<< Chapter < Page Chapter >> Page >

When we express measured values, we can only list as many digits as we initially measured with our measuring tool. For example, if you use a standard ruler to measure the length of a stick, you may measure it to be 36 . 7 cm size 12{"36" "." 7" cm"} {} . You could not express this value as 36 . 71 cm size 12{"36" "." "71"" cm"} {} because your measuring tool was not precise enough to measure a hundredth of a centimeter. It should be noted that the last digit in a measured value has been estimated in some way by the person performing the measurement. For example, the person measuring the length of a stick with a ruler notices that the stick length seems to be somewhere in between 36 . 6 cm size 12{"36" "." 6" cm"} {} and 36 . 7 cm size 12{"36" "." 7" cm"} {} , and he or she must estimate the value of the last digit. Using the method of significant figures    , the rule is that the last digit written down in a measurement is the first digit with some uncertainty . In order to determine the number of significant digits in a value, start with the first measured value at the left and count the number of digits through the last digit written on the right. For example, the measured value 36 . 7 cm size 12{"36" "." 7" cm"} {} has three digits, or significant figures. Significant figures indicate the precision of a measuring tool that was used to measure a value.

Zeros

Special consideration is given to zeros when counting significant figures. The zeros in 0.053 are not significant, because they are only placekeepers that locate the decimal point. There are two significant figures in 0.053. The zeros in 10.053 are not placekeepers but are significant—this number has five significant figures. The zeros in 1300 may or may not be significant depending on the style of writing numbers. They could mean the number is known to the last digit, or they could be placekeepers. So 1300 could have two, three, or four significant figures. (To avoid this ambiguity, write 1300 in scientific notation.) Zeros are significant except when they serve only as placekeepers .

Determine the number of significant figures in the following measurements:

  1. 0.0009
  2. 15,450.0
  3. 6 × 10 3 size 12{6 times "10" rSup { size 8{3} } } {}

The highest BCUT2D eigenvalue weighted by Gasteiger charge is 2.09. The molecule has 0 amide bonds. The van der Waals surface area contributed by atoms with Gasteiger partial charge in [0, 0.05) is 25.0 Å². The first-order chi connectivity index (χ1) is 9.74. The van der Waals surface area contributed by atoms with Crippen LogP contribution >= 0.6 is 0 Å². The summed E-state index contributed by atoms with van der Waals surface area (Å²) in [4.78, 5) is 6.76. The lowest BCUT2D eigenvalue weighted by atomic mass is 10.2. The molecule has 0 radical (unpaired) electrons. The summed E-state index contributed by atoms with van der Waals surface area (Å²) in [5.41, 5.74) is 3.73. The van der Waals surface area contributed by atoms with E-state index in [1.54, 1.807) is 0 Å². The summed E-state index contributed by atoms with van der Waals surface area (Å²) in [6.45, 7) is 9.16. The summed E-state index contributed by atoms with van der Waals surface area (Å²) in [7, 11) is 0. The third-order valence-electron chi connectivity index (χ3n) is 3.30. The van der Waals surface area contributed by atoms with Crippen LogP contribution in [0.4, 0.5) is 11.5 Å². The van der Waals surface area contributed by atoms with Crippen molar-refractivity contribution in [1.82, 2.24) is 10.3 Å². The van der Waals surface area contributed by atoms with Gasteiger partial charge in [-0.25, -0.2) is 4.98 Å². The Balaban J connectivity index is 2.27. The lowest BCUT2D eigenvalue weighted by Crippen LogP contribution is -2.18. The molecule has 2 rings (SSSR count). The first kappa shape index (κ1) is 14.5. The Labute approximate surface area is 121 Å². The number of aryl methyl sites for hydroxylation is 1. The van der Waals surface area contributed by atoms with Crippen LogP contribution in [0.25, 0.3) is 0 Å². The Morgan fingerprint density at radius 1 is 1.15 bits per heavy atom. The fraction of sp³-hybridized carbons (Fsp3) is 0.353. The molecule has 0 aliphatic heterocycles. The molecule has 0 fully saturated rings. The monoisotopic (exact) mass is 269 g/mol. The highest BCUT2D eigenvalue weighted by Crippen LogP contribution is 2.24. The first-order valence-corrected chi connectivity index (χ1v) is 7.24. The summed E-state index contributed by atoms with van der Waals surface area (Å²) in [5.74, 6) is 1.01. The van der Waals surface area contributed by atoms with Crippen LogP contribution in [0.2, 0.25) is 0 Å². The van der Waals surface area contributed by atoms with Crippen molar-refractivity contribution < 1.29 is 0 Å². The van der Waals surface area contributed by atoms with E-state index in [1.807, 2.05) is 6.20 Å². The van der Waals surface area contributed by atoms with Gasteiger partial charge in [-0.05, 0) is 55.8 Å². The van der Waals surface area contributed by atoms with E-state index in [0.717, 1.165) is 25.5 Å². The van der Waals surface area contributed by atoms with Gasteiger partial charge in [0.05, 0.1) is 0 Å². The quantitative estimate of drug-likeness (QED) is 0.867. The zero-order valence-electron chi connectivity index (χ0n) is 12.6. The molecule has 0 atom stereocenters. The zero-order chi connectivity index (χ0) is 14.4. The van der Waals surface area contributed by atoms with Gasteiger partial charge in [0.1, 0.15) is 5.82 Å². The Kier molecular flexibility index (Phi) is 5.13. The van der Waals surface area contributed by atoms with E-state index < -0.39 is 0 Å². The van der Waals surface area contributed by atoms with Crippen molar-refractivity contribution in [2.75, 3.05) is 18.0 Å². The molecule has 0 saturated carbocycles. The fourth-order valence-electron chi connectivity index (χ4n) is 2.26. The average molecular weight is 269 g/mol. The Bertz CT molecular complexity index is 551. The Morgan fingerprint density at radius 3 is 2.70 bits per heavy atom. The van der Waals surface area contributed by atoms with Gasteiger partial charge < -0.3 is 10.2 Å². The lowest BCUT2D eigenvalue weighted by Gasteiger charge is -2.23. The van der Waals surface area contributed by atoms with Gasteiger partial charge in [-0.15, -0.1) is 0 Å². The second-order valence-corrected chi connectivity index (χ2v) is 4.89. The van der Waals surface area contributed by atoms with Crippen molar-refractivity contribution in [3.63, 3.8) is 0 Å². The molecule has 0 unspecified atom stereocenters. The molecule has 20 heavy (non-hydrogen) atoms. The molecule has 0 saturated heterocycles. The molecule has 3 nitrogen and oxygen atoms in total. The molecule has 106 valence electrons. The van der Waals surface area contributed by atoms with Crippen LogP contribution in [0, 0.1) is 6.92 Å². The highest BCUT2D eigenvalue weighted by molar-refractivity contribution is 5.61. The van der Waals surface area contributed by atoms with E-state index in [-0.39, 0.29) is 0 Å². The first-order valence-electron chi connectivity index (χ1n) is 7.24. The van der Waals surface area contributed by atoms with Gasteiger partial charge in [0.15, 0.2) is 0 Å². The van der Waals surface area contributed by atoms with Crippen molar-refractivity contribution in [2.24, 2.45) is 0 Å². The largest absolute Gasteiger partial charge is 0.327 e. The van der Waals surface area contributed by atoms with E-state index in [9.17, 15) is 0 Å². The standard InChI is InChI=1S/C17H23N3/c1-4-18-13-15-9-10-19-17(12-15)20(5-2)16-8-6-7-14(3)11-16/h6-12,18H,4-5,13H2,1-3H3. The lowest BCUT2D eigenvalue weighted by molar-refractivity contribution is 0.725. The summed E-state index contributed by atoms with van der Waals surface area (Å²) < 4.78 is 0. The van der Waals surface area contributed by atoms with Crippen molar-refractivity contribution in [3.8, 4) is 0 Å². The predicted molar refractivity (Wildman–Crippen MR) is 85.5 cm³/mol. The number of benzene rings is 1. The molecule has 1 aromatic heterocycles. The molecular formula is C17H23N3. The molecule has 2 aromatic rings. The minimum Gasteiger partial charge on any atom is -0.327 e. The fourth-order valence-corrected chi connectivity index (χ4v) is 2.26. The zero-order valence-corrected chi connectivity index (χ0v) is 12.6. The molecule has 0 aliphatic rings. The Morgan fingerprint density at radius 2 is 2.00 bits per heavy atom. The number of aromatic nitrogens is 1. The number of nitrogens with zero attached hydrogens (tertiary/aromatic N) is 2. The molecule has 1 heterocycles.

4. 87.990
  5. 30.42

(a) 1; the zeros in this number are placekeepers that indicate the decimal point

(b) 6; here, the zeros indicate that a measurement was made to the 0.1 decimal point, so the zeros are significant

(c) 1; the value 10 3 size 12{"10" rSup { size 8{3} } } {} signifies the decimal place, not the number of measured values

(d) 5; the final zero indicates that a measurement was made to the 0.001 decimal point, so it is significant

(e) 4; any zeros located in between significant figures in a number are also significant

Got questions? Get instant answers now!

Significant figures in calculations

When combining measurements with different degrees of accuracy and precision, the number of significant digits in the final answer can be no greater than the number of significant digits in the least precise measured value . There are two different rules, one for multiplication and division and the other for addition and subtraction, as discussed below.

1. For multiplication and division: The result should have the same number of significant figures as the quantity having the least significant figures entering into the calculation . For example, the area of a circle can be calculated from its radius using A = πr 2 size 12{A=πr rSup { size 8{2} } } {} . Let us see how many significant figures the area has if the radius has only two—say, r = 1 . 2 m size 12{r=1 "." 2" m"} {} . Then,

Questions & Answers

what is Andromeda
smart Reply
what is velocity
Fati Reply
displacement per unit time
Murlidhar
the ratec of displacement over time
Jamie
the rate of displacement over time
Jamie
the rate of displacement over time
Jamie
did you need it right now
Pathani
up to tomorrow
Santosh
i need a description and derivation of kinetic theory of gas
Santosh
pls the sum of change in kinetic and potential energy is always what ?
Faith
i need a description and derivation of kinetic theory of gas
Santosh